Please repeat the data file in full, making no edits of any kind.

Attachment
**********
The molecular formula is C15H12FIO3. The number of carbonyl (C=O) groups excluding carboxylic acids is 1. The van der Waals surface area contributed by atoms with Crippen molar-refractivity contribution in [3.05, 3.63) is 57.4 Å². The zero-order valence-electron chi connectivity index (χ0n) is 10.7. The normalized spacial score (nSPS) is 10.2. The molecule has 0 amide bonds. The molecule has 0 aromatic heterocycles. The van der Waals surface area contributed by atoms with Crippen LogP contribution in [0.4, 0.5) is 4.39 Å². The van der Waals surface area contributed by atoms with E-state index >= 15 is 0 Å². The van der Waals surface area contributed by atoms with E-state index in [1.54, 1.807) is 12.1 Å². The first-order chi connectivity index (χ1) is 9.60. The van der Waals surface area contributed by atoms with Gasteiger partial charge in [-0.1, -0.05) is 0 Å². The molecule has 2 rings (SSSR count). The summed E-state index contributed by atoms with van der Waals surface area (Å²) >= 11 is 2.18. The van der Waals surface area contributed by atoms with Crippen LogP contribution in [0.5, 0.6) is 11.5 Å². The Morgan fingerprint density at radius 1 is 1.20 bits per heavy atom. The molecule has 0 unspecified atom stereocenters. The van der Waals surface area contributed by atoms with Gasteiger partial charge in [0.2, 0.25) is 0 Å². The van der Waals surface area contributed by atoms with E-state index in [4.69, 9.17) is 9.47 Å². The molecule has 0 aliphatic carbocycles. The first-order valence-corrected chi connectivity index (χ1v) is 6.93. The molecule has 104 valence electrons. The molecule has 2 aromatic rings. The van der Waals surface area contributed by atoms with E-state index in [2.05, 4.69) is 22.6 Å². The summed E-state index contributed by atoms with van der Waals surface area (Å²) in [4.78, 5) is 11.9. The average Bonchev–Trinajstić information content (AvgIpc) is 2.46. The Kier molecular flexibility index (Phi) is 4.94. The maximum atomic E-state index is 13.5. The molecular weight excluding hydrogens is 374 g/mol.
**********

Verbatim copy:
The molecular formula is C15H12FIO3. The number of carbonyl (C=O) groups excluding carboxylic acids is 1. The van der Waals surface area contributed by atoms with Crippen molar-refractivity contribution in [3.05, 3.63) is 57.4 Å². The zero-order valence-electron chi connectivity index (χ0n) is 10.7. The normalized spacial score (nSPS) is 10.2. The molecule has 0 amide bonds. The molecule has 0 aromatic heterocycles. The van der Waals surface area contributed by atoms with Crippen LogP contribution in [0.4, 0.5) is 4.39 Å². The van der Waals surface area contributed by atoms with E-state index >= 15 is 0 Å². The van der Waals surface area contributed by atoms with E-state index in [1.54, 1.807) is 12.1 Å². The first-order chi connectivity index (χ1) is 9.60. The van der Waals surface area contributed by atoms with Gasteiger partial charge in [-0.1, -0.05) is 0 Å². The molecule has 2 rings (SSSR count). The summed E-state index contributed by atoms with van der Waals surface area (Å²) >= 11 is 2.18. The van der Waals surface area contributed by atoms with Crippen LogP contribution in [0.5, 0.6) is 11.5 Å². The Morgan fingerprint density at radius 1 is 1.20 bits per heavy atom. The molecule has 0 unspecified atom stereocenters. The van der Waals surface area contributed by atoms with Gasteiger partial charge in [0.2, 0.25) is 0 Å². The van der Waals surface area contributed by atoms with E-state index in [4.69, 9.17) is 9.47 Å². The molecule has 0 aliphatic carbocycles. The first-order valence-corrected chi connectivity index (χ1v) is 6.93. The molecule has 104 valence electrons. The molecule has 2 aromatic rings. The van der Waals surface area contributed by atoms with E-state index in [2.05, 4.69) is 22.6 Å². The summed E-state index contributed by atoms with van der Waals surface area (Å²) in [4.78, 5) is 11.9. The average Bonchev–Trinajstić information content (AvgIpc) is 2.46. The Kier molecular flexibility index (Phi) is 4.94. The maximum atomic E-state index is 13.5. The molecular weight excluding hydrogens is 374 g/mol.